Erigeron basalticus

Family:
Asteraceae
Common Names:
basalt daisy, basalt fleabane
Author:
Hoover
Synonyms:
Growth Habit:
Forb/herb
CPC Number:
1628
Profile Contributors:
Sponsorship:
Fully Sponsored

Reference Links

ITIS - Tropicos - USDA Plants - Fish & WildLife

Participating Institutions

The following Participating Institutions are custodians for this species in the CPC National Collection:
University Of Washington Botanic Gardens
Waimea Valley


The conservation of Erigeron basalticus is fully sponsored.

Description

These daisy-like flowers live exclusively in cracks and crevices in basalt cliffs in the state of Washington. Erigeron basalticus has several stems that originate in a taproot. Stems are generally 4-6 in length and leafy especially toward the tips. The majority of the leaves are tri-lobed at the tip, one inch in length and are shaped like a wedge in outline. The flowers range from white to lilac with small yellow centers and the herbage of the plant is covered with stiff, spreading hairs. (NatureServe 2003; WA NH; Hitchcock, et al, 1955: PLANTS 2000; ITIS 2002)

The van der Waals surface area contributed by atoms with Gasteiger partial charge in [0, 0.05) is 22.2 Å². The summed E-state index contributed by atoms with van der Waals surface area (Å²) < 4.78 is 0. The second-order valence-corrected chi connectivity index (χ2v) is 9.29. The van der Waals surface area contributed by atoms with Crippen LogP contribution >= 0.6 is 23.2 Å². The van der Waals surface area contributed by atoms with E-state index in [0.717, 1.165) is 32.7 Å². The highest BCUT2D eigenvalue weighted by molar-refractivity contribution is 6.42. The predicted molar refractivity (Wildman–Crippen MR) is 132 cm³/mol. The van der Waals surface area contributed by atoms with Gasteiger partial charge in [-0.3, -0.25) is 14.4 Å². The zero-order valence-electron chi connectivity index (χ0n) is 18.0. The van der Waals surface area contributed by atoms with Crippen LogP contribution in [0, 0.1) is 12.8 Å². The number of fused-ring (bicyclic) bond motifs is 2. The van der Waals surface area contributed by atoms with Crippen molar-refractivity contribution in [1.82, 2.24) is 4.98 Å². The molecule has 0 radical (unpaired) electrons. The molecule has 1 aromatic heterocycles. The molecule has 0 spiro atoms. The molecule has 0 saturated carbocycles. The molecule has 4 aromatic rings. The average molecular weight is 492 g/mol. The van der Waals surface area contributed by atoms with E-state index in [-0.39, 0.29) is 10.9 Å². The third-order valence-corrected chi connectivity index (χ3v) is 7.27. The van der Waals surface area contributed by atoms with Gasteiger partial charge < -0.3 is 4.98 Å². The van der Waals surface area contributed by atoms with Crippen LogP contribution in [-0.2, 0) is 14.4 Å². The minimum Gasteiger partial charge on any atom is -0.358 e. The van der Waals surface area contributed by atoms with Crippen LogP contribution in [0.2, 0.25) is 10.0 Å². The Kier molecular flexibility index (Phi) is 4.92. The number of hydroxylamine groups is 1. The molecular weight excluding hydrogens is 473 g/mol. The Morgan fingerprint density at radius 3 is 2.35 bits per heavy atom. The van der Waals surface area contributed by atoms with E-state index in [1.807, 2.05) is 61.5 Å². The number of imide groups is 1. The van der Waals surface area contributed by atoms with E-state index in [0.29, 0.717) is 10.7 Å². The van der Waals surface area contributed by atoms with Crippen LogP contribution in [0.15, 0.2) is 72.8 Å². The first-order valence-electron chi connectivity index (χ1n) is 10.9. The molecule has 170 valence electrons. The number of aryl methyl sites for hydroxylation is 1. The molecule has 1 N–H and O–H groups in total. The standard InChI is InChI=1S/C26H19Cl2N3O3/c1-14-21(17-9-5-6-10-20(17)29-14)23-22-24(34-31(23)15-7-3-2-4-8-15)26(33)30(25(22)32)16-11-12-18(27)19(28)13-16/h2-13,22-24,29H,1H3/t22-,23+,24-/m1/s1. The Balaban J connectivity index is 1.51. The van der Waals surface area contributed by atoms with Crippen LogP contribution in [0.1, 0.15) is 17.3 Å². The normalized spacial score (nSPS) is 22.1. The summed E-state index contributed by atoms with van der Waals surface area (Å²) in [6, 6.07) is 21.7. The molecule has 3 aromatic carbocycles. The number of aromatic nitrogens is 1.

Distribution & Occurrence

Pollinators

Conservation, Ecology & Research

References